Libraries help bridge the digital divide
Libraries have a new tool in their belt to help patrons bridge the digital divide; it’s called the Microsoft IT Academy.
Thanks to $1.5 million in funding from the Washington State legislature, a 90% product discount from Microsoft, and strong leadership by visionary staff at the Washington State Library, more than 380 libraries across the state can now offer their patrons self-paced computer instruction courses through Microsoft’s IT Academy – for free. Neill Public Library in Pullman and Whitman County Library District in Colfax are excited to be two of these participating libraries.
Public libraries help people acquire the information and knowledge they need to lead healthy, fulfilling lives. Since the recession, Neill Library staff have seen a dramatic increase in the number of people needing assistance to create resumes, search for jobs, and navigate through the ins and outs of submitting an online application. On a regular basis, we hear patrons express a desire to learn new computer skills so they can compete for the family wage jobs [many of which require a strong proficiency in STEM skills (Science, Technology, Engineering, Math)]. However, these patrons do not have the financial means to pay for instruction and, between work and family, their schedules are not compatible enough to attend classes. The widening gap between people who have the means and access to obtain IT skills and those who do not is known as the digital divide.
Enter the IT Academy. Through IT Academy training, participants will achieve industry-leading skills to be competitive in the job market. Participants can select courses from three skill levels – Basic Digital Literacy, Microsoft Office training, and Advanced Skills for IT professionals. More than 250 courses are available for free, and in 30 different languages. These courses are self-paced, making them ideal for people with busy schedules. Microsoft certification is an option.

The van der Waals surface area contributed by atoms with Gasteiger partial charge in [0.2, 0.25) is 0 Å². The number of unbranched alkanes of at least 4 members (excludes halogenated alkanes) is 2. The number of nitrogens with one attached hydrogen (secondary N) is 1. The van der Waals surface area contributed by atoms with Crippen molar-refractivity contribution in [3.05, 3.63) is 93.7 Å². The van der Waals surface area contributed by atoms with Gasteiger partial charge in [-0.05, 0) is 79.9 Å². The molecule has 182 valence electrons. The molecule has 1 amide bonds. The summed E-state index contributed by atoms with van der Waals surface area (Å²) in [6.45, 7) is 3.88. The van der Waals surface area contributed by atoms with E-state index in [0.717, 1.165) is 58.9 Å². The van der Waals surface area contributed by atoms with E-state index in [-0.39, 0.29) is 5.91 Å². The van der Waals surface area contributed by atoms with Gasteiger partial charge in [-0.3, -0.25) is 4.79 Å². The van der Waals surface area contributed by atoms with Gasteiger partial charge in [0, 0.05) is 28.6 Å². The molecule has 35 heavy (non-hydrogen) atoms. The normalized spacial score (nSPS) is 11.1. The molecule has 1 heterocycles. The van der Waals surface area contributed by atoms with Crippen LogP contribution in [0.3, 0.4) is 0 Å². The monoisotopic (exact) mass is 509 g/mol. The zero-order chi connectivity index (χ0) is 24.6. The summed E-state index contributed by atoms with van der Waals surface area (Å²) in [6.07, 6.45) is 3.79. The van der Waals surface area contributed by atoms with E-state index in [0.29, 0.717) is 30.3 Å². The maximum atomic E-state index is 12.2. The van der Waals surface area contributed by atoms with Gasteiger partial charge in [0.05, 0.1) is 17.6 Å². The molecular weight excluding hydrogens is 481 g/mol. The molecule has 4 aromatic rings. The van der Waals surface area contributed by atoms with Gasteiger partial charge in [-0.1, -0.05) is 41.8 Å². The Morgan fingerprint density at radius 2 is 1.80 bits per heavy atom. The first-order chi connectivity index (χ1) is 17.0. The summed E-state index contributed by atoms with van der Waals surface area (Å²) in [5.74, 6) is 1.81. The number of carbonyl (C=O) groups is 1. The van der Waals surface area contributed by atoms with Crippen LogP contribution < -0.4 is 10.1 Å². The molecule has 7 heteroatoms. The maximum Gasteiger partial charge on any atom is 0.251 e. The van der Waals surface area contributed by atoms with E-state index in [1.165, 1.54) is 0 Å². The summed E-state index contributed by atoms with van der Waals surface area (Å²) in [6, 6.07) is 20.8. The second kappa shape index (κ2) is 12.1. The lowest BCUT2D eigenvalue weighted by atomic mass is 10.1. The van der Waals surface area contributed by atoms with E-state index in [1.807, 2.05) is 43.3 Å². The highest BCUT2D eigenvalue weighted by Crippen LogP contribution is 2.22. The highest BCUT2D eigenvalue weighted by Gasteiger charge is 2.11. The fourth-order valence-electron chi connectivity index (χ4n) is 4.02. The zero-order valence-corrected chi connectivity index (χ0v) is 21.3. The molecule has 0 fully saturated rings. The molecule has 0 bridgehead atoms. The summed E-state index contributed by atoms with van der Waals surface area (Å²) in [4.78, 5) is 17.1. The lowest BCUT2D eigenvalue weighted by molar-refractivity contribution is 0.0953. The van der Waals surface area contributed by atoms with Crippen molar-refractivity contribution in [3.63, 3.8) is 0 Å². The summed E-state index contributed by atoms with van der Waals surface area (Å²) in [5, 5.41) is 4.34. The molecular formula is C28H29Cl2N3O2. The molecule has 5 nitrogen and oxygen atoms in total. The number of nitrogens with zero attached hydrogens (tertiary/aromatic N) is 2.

The Basic Digital Literacy curriculum introduces first-time users to the fundamentals of computing. The function of a mouse, a monitor, a keyboard, and a hard-drive are discussed. Use of the Internet, online privacy, and virtual security are covered. Participants will learn what email is, how it works, and how to set up an email account.
The Microsoft Office curriculum offers coursework for 117 different programs in Office and 10 programs in Office 365. Instruction is available for commonly recognized programs like Word, Excel, Outlook, and Powerpoint, as well as the lesser known ones like Visio, Lync, and OneNote.
The Advanced Skills curriculum includes instruction on System Center, Cloud, a variety of different servers, SQL Server database, Visual Studio, and Windows Azure.
The IT Academy is compatible with most, but not all browsers. Internet Explorer (through IE 10), Firefox, and Google Chrome work well. Safari is not compatible, but iOS users can download an alternative browser to access the content.
The IT Academy can be accessed anywhere, anytime. Participants need to have a library card and a registered email to access to the Office and Advanced Skills Level curriculum. Use the library’s public computer stations or connect to our wi-fi from your own laptop. The Academy is also available from your home or mobile device via our website. Just another way libraries make life-long learning free and easy for you.
Coursework for Basic Digital Literacy is available now through the websites of Whitman County Library District and Neill Public Library. Coursework for Microsoft Office and Advanced Skills will be available by early December. Both libraries offer Book-a-Librarian sessions providing one-on-one assistance to help get you started. Contact us today to schedule your free session. Happy Learning!